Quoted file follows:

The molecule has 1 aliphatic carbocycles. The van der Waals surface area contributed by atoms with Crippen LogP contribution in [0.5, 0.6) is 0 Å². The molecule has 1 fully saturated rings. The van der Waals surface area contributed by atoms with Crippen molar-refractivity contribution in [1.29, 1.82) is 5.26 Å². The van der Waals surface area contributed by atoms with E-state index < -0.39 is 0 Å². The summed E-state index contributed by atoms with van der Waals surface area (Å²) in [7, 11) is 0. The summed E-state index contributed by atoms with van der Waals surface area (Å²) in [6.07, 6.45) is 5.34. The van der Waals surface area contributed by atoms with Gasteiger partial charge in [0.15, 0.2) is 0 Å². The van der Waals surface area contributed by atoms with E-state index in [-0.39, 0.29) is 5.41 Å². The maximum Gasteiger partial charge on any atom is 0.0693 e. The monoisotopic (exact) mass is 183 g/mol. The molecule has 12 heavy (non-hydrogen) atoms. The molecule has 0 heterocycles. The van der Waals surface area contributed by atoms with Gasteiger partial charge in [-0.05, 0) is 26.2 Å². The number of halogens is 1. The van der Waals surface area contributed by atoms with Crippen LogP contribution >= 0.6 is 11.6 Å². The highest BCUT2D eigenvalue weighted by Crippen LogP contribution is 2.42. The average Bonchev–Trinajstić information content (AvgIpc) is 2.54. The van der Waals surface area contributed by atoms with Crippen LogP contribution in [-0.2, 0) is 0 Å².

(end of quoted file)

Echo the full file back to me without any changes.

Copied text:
The molecule has 1 aliphatic carbocycles. The van der Waals surface area contributed by atoms with Crippen LogP contribution in [0.5, 0.6) is 0 Å². The molecule has 1 fully saturated rings. The van der Waals surface area contributed by atoms with Crippen molar-refractivity contribution in [1.29, 1.82) is 5.26 Å². The van der Waals surface area contributed by atoms with E-state index < -0.39 is 0 Å². The summed E-state index contributed by atoms with van der Waals surface area (Å²) in [7, 11) is 0. The summed E-state index contributed by atoms with van der Waals surface area (Å²) in [6.07, 6.45) is 5.34. The van der Waals surface area contributed by atoms with Gasteiger partial charge in [0.15, 0.2) is 0 Å². The van der Waals surface area contributed by atoms with E-state index in [-0.39, 0.29) is 5.41 Å². The maximum Gasteiger partial charge on any atom is 0.0693 e. The monoisotopic (exact) mass is 183 g/mol. The molecule has 12 heavy (non-hydrogen) atoms. The molecule has 0 heterocycles. The van der Waals surface area contributed by atoms with Gasteiger partial charge in [-0.05, 0) is 26.2 Å². The number of halogens is 1. The van der Waals surface area contributed by atoms with Crippen LogP contribution >= 0.6 is 11.6 Å². The highest BCUT2D eigenvalue weighted by Crippen LogP contribution is 2.42. The average Bonchev–Trinajstić information content (AvgIpc) is 2.54. The van der Waals surface area contributed by atoms with Crippen LogP contribution in [-0.2, 0) is 0 Å².